The effect on earmuff attenuation of other safety gear worn in combination

Sharon M. Abel, Andrea Sass-Kortsak, Aneta Kielar

Research output: Contribution to journalArticlepeer-review

17 Scopus citations

Abstract

This study assessed the effect of other safety gear worn in proximity on the attenuation afforded by earmuffs attached to a hard hat. Seventy-two males and females participated: 24 under the age of 40 years with normal hearing, and 48 over the age of 40 years, half with normal hearing and half with bilateral high-tone hearing loss. Measurements were made with the ears unoccluded, with the muffs on hard hat alone, and with the muffs on hard hat in combination with safety glasses, an air-purifying half mask respirator or both glasses and respirator. They included (1) diffuse field hearing thresholds from 0.25-8 kHz, and (2) consonant discrimination in quiet and in 80-dB SPL speech spectrum noise. Attenuation was derived by subtracting the unoccluded from the protected hearing threshold at each frequency. Muff attenuation was within 6 dB of the manufacturer's specifications but decreased by as much as 5 dB when the glasses or respirator were worn and by 9 dB with both these devices. Males achieved 3 dB higher attenuation than females. However, hearing status had no effect. Consonant discrimination was significantly worse in noise. The impaired subjects performed more poorly when wearing the muff on hard hat but there was no additional effect of wearing the glasses and/or respirator. These results demonstrate that wearing other protective safety gear around the head can interfere with the hearing protection provided by earmuffs. They also confirm that for people with a hearing loss, the use of earmuffs may increase the communication handicap.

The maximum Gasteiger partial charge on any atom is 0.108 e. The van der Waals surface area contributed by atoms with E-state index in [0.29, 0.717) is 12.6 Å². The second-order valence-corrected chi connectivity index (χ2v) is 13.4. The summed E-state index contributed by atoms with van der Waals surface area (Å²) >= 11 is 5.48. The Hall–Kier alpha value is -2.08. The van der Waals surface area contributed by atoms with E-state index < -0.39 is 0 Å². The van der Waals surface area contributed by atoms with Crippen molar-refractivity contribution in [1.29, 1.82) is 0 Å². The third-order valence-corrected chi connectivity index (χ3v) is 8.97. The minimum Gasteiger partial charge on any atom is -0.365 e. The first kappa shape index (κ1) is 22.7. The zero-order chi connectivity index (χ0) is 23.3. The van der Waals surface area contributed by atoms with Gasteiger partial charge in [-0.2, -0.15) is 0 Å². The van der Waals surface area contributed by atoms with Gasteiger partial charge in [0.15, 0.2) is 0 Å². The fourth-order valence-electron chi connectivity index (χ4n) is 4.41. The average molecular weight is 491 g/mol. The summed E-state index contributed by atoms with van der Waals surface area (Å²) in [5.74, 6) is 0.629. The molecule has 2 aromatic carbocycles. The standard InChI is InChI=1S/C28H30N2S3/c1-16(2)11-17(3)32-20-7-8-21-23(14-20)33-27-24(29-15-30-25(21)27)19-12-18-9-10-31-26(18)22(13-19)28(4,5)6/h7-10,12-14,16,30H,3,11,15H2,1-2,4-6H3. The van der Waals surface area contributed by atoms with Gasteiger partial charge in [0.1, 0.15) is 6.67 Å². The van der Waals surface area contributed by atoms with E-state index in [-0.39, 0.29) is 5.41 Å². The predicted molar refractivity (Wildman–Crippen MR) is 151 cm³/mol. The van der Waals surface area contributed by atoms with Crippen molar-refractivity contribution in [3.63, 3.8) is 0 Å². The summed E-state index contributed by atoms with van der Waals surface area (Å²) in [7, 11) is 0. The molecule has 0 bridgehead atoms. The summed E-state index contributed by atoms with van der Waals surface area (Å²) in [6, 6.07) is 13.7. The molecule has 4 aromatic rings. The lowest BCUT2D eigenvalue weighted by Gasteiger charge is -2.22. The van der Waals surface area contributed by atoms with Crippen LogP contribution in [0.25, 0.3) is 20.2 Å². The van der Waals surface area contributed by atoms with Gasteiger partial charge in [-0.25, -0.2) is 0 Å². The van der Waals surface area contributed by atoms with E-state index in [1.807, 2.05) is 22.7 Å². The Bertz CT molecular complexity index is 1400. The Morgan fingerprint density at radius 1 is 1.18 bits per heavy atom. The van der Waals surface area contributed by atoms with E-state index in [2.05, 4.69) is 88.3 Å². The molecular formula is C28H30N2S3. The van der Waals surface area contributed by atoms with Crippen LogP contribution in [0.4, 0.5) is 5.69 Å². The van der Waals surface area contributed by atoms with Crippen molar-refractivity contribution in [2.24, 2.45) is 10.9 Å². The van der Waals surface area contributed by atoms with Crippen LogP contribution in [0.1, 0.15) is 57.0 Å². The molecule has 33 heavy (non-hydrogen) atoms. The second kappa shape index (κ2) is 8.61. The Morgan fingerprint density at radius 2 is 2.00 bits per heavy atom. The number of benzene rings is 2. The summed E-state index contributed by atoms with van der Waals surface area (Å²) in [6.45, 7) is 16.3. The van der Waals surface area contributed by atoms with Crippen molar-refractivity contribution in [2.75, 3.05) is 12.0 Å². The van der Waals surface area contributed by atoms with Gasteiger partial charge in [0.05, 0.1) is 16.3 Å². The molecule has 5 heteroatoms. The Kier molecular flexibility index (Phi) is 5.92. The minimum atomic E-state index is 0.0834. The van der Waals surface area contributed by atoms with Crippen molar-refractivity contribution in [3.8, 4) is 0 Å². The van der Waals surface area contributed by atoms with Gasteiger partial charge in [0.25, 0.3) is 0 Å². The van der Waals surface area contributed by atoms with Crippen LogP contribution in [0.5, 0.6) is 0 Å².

Original languageEnglish (US)
Pages (from-to)1-13
Number of pages13
JournalNoise and Health
Volume5
Issue number17
StatePublished - Oct 1 2002
Externally publishedYes

Keywords

  • Communication handicap
  • Hearing loss
  • Hearing protection

ASJC Scopus subject areas

  • Otorhinolaryngology
  • Public Health, Environmental and Occupational Health
  • Speech and Hearing

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